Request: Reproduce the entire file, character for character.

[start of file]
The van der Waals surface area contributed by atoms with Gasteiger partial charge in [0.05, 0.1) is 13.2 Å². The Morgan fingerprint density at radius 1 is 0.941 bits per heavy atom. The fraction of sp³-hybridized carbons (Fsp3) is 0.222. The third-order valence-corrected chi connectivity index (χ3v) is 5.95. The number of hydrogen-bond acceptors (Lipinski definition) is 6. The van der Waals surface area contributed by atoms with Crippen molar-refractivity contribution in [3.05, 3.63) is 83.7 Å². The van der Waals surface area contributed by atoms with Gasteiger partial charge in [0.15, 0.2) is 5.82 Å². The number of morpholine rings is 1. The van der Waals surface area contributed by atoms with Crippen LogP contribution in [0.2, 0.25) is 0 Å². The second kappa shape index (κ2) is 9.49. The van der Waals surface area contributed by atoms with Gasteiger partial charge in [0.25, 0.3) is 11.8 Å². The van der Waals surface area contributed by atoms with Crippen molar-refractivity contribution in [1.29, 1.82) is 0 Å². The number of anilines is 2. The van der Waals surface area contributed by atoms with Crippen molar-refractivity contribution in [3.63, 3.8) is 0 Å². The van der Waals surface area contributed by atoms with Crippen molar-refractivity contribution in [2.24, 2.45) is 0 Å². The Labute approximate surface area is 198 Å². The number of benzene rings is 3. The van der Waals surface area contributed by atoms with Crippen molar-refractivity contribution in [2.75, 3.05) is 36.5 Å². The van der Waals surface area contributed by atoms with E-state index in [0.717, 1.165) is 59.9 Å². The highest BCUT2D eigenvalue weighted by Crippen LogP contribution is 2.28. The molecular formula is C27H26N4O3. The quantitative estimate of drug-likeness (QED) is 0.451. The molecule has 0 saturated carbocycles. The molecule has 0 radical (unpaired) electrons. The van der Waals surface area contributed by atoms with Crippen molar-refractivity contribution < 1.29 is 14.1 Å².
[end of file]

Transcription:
The van der Waals surface area contributed by atoms with Gasteiger partial charge in [0.05, 0.1) is 13.2 Å². The Morgan fingerprint density at radius 1 is 0.941 bits per heavy atom. The fraction of sp³-hybridized carbons (Fsp3) is 0.222. The third-order valence-corrected chi connectivity index (χ3v) is 5.95. The number of hydrogen-bond acceptors (Lipinski definition) is 6. The van der Waals surface area contributed by atoms with Crippen molar-refractivity contribution in [3.05, 3.63) is 83.7 Å². The van der Waals surface area contributed by atoms with Gasteiger partial charge in [0.15, 0.2) is 5.82 Å². The number of morpholine rings is 1. The van der Waals surface area contributed by atoms with Crippen LogP contribution in [0.2, 0.25) is 0 Å². The second kappa shape index (κ2) is 9.49. The van der Waals surface area contributed by atoms with Gasteiger partial charge in [0.25, 0.3) is 11.8 Å². The van der Waals surface area contributed by atoms with Crippen molar-refractivity contribution in [1.29, 1.82) is 0 Å². The number of anilines is 2. The van der Waals surface area contributed by atoms with Crippen molar-refractivity contribution in [3.63, 3.8) is 0 Å². The van der Waals surface area contributed by atoms with Crippen molar-refractivity contribution in [2.24, 2.45) is 0 Å². The Labute approximate surface area is 198 Å². The number of benzene rings is 3. The van der Waals surface area contributed by atoms with Crippen molar-refractivity contribution in [2.75, 3.05) is 36.5 Å². The van der Waals surface area contributed by atoms with E-state index in [0.717, 1.165) is 59.9 Å². The highest BCUT2D eigenvalue weighted by Crippen LogP contribution is 2.28. The molecular formula is C27H26N4O3. The quantitative estimate of drug-likeness (QED) is 0.451. The molecule has 0 saturated carbocycles. The molecule has 0 radical (unpaired) electrons. The van der Waals surface area contributed by atoms with Crippen molar-refractivity contribution < 1.29 is 14.1 Å².